Thailand 10 trial starts t’mow—PLEASE COME!
February 20, 2012
Meechai Ruchupan to Testify in First Witness Examination of the “NLA Sit-In” Trial on 21 Feb.
February 20, 2012
All press and public are invited to observe the “NLA Sit-in” trial, the case of which stemmed from direct actions by a thousand strong activists in 2007 against the rush to pass repressive laws by the National Legislative Assembly, installed after the 2006 coup. The act of climbing over the fence of the Parliament buildings in Bangkok by the protesters has led to charges being pressed against them by the Office of Senate Secretariat. Among the ten activists joining the protest and having to face the charges including Mr. Jon Ungphakorn, NGO and human rights activist and other activists.
On 21 February 2011, from 9.00 am, at the Room no. 801 of the Criminal Court on Ratchadapisek Rd., the first witness examination shall take place including Mr. Meechai Ruchupan, former NLA President. It shall be followed by examinations of other prosecution witnesses including Mr. Wallop Tangkhananurak and Ms. Tuenjai Deetes, two former NLA members.
The prosecution of the cases was accepted by the Court on 30 December 2010 as Black Case No. O4383/2553 and the demonstrations are accused of violating Section 116 of the Penal Code (any act that brings about changes in the laws of the country or the government, or incites unrest and disaffection among the people)-7 years; Section 215 (the assembly of ten people upwards to commit an act of violence and to cause a breach of peace)-5 years plus 10,ooo baht fine; Sections 362 and 364 (trespassing)-5 years plus 10,000 baht each; andSection 365 (trespassing and committing an act of violence)-5 years plus 10,000 baht.
The accused human rights defenders are facing 27 years in prison plus a 40,000 baht fine.
Jon Ungphakorn, former Thai senator, former chair of Thai Volunteer Services Foundation (TVS), former chair of Thai NGO Coordinating Committee on Development (NGO-COD), 2005 recipient of Ramon Magsaysay Award for Government Service, and founder of Thai independent news portal Prachatai, stands as the first accused in the case. The other nine accused include Amnat Palamee, chair of the Confederation of State Enterprise Labour Union; Anirut Khaosanit, Council of People’s Organisations Network of Thailand; Nasser Yeemha, Friends of the People (FOP); Pairoj Polpetch, Secretary-General of Union for Civil Liberty (UCL) and incumbent Chairperson of NGO-COD; Pichit Chaimongkol, from the Campaign for Popular Media Reform; Saree Ongsomwang, Consumer Rights Network and General Secretary of the Foundation for Consumers; Sawit Keawwan, General Secretary of Thailand’s State Enterprise Workers Relations Confederation (SERC); Sirichai Maingam, General Secretary of Thailand’s Electricity Generating Authority of Thailand Labour Union (EGAT-LU); and Supinya Klangnarong, a member of National Broadcast & Telecommunication Commission (NBTC), former Secretary-General of the Campaign for Popular Media Reform (CPMR) and founder of Freedom Against Censorship Thailand (FACT) and Thai Netizen Network (TNN).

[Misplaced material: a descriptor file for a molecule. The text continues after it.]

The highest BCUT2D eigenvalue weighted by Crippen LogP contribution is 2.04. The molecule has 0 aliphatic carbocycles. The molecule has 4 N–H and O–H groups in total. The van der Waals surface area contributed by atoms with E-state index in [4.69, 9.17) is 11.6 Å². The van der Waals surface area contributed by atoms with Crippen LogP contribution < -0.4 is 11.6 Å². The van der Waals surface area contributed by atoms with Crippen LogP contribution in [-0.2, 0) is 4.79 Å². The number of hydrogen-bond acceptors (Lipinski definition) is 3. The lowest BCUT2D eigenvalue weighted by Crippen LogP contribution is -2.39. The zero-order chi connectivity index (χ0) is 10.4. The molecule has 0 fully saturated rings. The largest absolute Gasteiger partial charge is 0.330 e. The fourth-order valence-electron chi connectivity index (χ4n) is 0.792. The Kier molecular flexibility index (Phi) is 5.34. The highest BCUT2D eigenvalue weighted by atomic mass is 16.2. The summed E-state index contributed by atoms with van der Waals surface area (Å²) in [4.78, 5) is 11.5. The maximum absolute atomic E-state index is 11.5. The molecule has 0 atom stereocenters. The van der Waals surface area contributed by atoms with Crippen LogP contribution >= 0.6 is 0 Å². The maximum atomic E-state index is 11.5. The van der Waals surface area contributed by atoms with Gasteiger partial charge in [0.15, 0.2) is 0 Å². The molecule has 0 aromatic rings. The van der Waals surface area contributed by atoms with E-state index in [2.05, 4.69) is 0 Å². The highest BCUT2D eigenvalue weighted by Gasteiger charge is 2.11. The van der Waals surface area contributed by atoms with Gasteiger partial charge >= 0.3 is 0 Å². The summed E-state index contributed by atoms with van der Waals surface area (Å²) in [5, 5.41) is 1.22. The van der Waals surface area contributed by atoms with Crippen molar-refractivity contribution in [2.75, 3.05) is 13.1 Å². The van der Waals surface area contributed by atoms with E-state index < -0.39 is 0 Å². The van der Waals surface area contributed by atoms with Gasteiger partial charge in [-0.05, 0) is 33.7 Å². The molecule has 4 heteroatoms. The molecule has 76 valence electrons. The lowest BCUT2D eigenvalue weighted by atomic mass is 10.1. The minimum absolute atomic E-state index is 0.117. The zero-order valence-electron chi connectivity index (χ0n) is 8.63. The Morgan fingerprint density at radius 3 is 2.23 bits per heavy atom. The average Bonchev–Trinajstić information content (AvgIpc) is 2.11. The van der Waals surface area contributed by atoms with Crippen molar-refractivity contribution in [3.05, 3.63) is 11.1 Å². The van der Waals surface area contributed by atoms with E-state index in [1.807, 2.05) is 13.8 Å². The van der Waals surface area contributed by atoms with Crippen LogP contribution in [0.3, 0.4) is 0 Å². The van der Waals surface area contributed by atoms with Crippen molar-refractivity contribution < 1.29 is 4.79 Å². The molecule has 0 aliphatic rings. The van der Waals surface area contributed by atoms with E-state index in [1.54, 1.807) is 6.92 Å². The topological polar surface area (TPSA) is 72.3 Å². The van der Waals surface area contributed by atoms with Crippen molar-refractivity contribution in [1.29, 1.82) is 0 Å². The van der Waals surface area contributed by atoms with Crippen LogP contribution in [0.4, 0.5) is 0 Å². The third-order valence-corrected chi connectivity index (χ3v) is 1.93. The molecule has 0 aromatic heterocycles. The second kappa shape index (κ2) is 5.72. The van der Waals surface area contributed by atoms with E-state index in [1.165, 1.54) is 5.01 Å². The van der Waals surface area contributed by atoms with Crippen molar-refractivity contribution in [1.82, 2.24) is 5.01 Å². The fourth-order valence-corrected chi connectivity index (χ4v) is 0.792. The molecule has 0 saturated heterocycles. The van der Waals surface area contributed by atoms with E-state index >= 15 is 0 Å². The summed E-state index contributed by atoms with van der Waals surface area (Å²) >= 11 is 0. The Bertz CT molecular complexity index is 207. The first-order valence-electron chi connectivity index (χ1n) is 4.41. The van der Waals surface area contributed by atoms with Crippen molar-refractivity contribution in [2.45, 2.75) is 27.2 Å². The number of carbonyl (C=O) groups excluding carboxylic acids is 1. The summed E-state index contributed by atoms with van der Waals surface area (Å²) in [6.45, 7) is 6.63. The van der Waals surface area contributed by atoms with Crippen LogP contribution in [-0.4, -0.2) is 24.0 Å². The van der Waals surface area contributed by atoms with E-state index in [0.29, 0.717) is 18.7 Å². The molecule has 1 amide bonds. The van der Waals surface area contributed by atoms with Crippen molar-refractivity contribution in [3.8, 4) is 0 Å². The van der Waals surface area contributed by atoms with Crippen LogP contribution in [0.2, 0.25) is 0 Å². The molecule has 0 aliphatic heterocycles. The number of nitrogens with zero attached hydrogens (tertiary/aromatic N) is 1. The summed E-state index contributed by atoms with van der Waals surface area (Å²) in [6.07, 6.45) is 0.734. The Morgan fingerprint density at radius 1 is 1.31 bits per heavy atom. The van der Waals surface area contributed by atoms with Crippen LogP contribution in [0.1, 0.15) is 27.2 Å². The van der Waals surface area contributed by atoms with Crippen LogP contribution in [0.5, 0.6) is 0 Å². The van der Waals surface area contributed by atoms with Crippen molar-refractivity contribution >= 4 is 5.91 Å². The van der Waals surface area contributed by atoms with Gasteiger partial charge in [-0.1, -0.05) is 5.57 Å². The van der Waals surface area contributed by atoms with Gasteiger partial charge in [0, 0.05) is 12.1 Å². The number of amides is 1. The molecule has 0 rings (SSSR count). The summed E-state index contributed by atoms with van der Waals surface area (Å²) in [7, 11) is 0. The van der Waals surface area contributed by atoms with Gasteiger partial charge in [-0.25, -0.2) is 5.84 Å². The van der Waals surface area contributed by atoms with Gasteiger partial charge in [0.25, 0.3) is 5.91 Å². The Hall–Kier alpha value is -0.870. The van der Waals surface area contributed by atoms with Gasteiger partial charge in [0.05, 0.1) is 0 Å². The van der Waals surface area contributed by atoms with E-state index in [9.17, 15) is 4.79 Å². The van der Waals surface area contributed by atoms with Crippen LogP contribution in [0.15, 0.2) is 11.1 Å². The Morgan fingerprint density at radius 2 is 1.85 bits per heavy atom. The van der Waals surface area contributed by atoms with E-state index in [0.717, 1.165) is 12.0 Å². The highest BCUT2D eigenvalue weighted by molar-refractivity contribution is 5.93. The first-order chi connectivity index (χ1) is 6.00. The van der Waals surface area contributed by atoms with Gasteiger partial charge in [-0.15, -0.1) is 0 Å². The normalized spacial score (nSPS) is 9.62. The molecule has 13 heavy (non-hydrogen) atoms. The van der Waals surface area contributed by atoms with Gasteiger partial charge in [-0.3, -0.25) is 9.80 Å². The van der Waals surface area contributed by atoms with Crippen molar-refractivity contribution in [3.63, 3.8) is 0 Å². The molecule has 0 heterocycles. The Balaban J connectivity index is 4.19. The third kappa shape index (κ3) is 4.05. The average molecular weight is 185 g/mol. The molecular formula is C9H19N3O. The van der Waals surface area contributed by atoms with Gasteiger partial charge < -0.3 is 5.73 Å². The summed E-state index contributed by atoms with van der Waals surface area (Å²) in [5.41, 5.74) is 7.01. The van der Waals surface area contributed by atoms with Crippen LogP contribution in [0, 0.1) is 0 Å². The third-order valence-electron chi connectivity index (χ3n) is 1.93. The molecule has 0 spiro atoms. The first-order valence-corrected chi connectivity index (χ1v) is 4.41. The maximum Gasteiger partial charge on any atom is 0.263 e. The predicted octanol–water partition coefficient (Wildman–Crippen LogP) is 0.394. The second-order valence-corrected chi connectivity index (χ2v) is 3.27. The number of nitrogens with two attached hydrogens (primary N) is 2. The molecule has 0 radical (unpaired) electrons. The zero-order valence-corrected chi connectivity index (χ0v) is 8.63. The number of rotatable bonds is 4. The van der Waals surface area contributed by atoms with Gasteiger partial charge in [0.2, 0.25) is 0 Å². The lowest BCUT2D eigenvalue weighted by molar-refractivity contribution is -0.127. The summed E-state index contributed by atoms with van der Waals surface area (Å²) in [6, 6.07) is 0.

During the demonstration, about 1,000 activists converged in front of the Parliament. Since it was only two weeks away prior to the General Elections and the Royal Decree on Elections had already been promulgated, the demonstrators deemed it was not proper and not justified for the NLA to rush to pass any more laws. Also, a number of laws to be deliberated were intended to curb people’s rights and freedom. Thus, the demonstrators were gathered there in front of the Parliament to demand that NLA stop passing any more laws and respect people’s voice. The date for elections had been set and in democracy, the legislators-elect should be allowed to deliberate and promulgate the laws.
Examples of the Bills to be deliberated by the NLA and opposed to by the protesters include;
- Internal Security Bill which essentially expands the power of the military over society and makes its exercise of power not subject to judicial review
- Community Forest Bill which essentially prevents communities from taking part in forest and natural resource management
- Water Resource Bill which essentially provides for absolute control of the state over water management including the demonstration of water supplies, water diversion and dismantling of anything obstructing the flow of water during the floods, and the management of land and water in other forms as well as the denial of traditional rights of community in water
- Broadcasting and Telecommunication Bill which essentially upholds the ownership of the state over broadcasting media and provides for state’s power to control and censor dissemination of information by making verbal order or written directive
- State Enterprise Privatization Bill which essentially allows the state to transform a state enterprise into a limited company or a public limited company and to allow private share holding. This shall make it possible for national and international investors to exploit the benefits and may impede people’s rights to have access to public utilities which are important to their livelihood.
- Privatization of University Bill which essentially allows and promotes the use market-based mechanisms to privatize Thailand’s higher education institutions
In total, there shall be examinations of 24 prosecution witnesses during 21-24, 28-29 February and 1-2, 13-16 March 2012 2555 and also 24 defence witnesses during 20-23, 27-30 March and 3,5 and 10 April 2012 at Room no. 801 of the Criminal Court on Ratchadapisek Rd.